My last visit to the pyramids was almost exactly 10 years ago, right before the Arab Spring revolution began. While Egypt has gone through a torrent of changes over the last decade, political and otherwise, these ancient wonders have remained as majestic and otherworldly as they ever were — though, as Dr. Lehner’s own work regularly demonstrates, there’s still plenty to learn about the structures and the people who made and used them. With his wide-ranging expertise, constant commentary and insider status (I lost track of the sheer number of government officials, other Egyptologists and guides who greeted him throughout the tour), my experience this time around, this past November, was undoubtedly richer.

A rainstorm passes near the Bent Pyramid in Dahshur, some 25 miles south of Cairo.

Seeing the pyramids of Giza again — iconic monuments that thousands of visitors snap photos of every day — was a richer experience for me as a photographer, too. And that was largely because of one unexpected wild card: It rained.

In this part of the world, rainfall is a true rarity; the area generally sees less than an inch each year. And yet “bad” weather often allows for good photography. Streaks of light or interesting cloud cover can allow you to see things in a different way. That can be especially useful when trying to capture locations that are so heavily photographed.

So I considered it a stroke of luck when Mother Nature provided a rarefied dramatic backdrop just as we neared the Bent Pyramid in Dahshur, some 25 miles south of Cairo. This notable pyramid, I learned, is the second built by Sneferu, the founding pharaoh of the Fourth Dynasty of Egypt. (His successor, Khufu, went on to build Giza’s famous Great Pyramid.) Egyptologists now see the Bent Pyramid as a critical step toward the building of a strictly pyramidal tomb.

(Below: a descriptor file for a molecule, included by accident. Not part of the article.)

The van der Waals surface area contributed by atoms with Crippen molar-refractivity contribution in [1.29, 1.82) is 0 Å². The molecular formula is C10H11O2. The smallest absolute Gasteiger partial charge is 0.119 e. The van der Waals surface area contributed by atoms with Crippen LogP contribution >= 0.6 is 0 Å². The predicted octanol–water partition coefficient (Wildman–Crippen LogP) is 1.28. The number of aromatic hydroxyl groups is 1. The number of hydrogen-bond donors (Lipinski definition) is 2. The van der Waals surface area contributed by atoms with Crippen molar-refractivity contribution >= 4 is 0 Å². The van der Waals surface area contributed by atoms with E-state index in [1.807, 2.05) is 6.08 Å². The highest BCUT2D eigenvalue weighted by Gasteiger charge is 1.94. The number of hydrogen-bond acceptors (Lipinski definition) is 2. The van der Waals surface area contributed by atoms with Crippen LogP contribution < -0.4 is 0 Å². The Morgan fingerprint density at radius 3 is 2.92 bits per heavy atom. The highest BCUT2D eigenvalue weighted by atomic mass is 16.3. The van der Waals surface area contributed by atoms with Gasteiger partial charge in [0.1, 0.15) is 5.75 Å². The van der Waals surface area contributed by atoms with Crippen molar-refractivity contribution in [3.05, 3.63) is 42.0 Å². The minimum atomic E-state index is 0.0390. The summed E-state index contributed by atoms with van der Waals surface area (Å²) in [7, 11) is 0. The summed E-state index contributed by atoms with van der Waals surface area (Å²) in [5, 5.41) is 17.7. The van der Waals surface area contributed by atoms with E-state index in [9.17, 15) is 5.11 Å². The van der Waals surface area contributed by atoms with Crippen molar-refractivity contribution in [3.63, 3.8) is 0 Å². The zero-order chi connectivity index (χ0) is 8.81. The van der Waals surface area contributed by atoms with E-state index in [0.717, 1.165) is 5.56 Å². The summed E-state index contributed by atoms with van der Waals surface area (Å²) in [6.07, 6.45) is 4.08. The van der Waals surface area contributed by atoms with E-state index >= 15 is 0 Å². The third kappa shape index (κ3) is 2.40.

Tourists brace for cover as the sand storm approaches at the six-tiered Step Pyramid of Djoser.

Mother Nature wasn’t finished with her show yet, either. A heavy dust storm swirled around the Step Pyramid of Djoser, part of the Saqqara necropolis that lies some 19 miles south of Cairo. Masks and scarves were whipped out as we arrived, with some people ducking away to shelter from the opaque wall of airborne sand.

The season of sandstorms, and the winds that cause them, are known as the khamsin, the Arabic word for “50,” referring to the 50 days of potential storms that arrive in late winter or early spring. From my perspective though, seeing Egypt’s most famous ancient treasures under such drama-filled circumstances only made these inimitable structures more otherworldly.

The Great Sphinx of Giza, sitting in front of the Great Pyramid.
The city of Giza as seen from the pyramid complex.

I continue to keep up with Dr. Lehner’s fascinating excavation work through regular dispatches that he sends out to his research supporters. He’s currently sifting through the sands of a Giza-based dig site called Heit el-Ghurab, a 4,500-year-old settlement that includes two different ancient towns, a delivery bay and several identifiable main streets. His daily considerations — which he jokes are all about testing “beautiful theories” against sometimes “ugly facts” — range from hypothesizing about the ability of cattle to fit through certain ancient openings to the exact usage of an area of the settlement he has called the OK Corral. (“OK,” in this case, cleverly stands for “Old Kingdom.”)

And so I eagerly await his findings. As I have directly observed, I know that the workers excavating the sites beside him will be there to joyfully cheer each new bit of information the team unearths.

Tanveer Badal is a travel, architectural and lifestyle photographer based in Los Angeles. You can follow his work on Instagram.